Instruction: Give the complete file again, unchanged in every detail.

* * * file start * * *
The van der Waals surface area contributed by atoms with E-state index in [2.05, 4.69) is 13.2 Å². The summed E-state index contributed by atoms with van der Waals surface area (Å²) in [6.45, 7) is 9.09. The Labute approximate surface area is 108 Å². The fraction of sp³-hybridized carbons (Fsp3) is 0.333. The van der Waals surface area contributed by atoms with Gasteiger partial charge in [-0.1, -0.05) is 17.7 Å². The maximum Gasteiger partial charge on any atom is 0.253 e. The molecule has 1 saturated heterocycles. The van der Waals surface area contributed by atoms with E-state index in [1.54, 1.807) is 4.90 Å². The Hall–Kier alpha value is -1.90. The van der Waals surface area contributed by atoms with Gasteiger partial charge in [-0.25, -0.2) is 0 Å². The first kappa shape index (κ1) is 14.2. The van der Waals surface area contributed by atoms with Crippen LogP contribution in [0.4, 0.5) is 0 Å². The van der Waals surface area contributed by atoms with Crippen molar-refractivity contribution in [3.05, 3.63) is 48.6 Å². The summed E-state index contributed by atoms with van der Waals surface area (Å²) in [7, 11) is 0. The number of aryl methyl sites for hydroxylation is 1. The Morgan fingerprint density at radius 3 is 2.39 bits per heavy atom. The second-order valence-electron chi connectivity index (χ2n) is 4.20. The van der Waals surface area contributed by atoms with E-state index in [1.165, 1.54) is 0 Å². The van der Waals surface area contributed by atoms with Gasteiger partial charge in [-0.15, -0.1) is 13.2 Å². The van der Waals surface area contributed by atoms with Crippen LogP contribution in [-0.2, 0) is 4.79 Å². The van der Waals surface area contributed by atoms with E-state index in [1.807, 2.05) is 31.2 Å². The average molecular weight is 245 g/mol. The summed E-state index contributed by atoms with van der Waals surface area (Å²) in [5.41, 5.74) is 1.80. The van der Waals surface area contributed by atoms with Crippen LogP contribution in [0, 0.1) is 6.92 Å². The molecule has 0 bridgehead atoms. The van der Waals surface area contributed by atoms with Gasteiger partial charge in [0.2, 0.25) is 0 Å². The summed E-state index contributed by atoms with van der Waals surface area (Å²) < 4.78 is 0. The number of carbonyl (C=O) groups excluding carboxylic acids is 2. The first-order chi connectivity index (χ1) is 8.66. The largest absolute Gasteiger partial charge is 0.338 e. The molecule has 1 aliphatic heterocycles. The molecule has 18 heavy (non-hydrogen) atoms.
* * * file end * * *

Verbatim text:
The van der Waals surface area contributed by atoms with E-state index in [2.05, 4.69) is 13.2 Å². The summed E-state index contributed by atoms with van der Waals surface area (Å²) in [6.45, 7) is 9.09. The Labute approximate surface area is 108 Å². The fraction of sp³-hybridized carbons (Fsp3) is 0.333. The van der Waals surface area contributed by atoms with Gasteiger partial charge in [-0.1, -0.05) is 17.7 Å². The maximum Gasteiger partial charge on any atom is 0.253 e. The molecule has 1 saturated heterocycles. The van der Waals surface area contributed by atoms with E-state index in [1.54, 1.807) is 4.90 Å². The Hall–Kier alpha value is -1.90. The van der Waals surface area contributed by atoms with Gasteiger partial charge in [-0.25, -0.2) is 0 Å². The first kappa shape index (κ1) is 14.2. The van der Waals surface area contributed by atoms with Crippen LogP contribution in [0.4, 0.5) is 0 Å². The van der Waals surface area contributed by atoms with Crippen molar-refractivity contribution in [3.05, 3.63) is 48.6 Å². The summed E-state index contributed by atoms with van der Waals surface area (Å²) in [7, 11) is 0. The number of aryl methyl sites for hydroxylation is 1. The Morgan fingerprint density at radius 3 is 2.39 bits per heavy atom. The second-order valence-electron chi connectivity index (χ2n) is 4.20. The van der Waals surface area contributed by atoms with E-state index in [1.165, 1.54) is 0 Å². The van der Waals surface area contributed by atoms with Gasteiger partial charge in [-0.15, -0.1) is 13.2 Å². The van der Waals surface area contributed by atoms with Crippen LogP contribution in [-0.2, 0) is 4.79 Å². The van der Waals surface area contributed by atoms with E-state index in [1.807, 2.05) is 31.2 Å². The average molecular weight is 245 g/mol. The summed E-state index contributed by atoms with van der Waals surface area (Å²) in [5.41, 5.74) is 1.80. The van der Waals surface area contributed by atoms with Crippen LogP contribution in [0, 0.1) is 6.92 Å². The molecule has 0 bridgehead atoms. The van der Waals surface area contributed by atoms with Gasteiger partial charge in [0.2, 0.25) is 0 Å². The summed E-state index contributed by atoms with van der Waals surface area (Å²) < 4.78 is 0. The number of carbonyl (C=O) groups excluding carboxylic acids is 2. The first-order chi connectivity index (χ1) is 8.66. The largest absolute Gasteiger partial charge is 0.338 e. The molecule has 1 aliphatic heterocycles. The molecule has 18 heavy (non-hydrogen) atoms.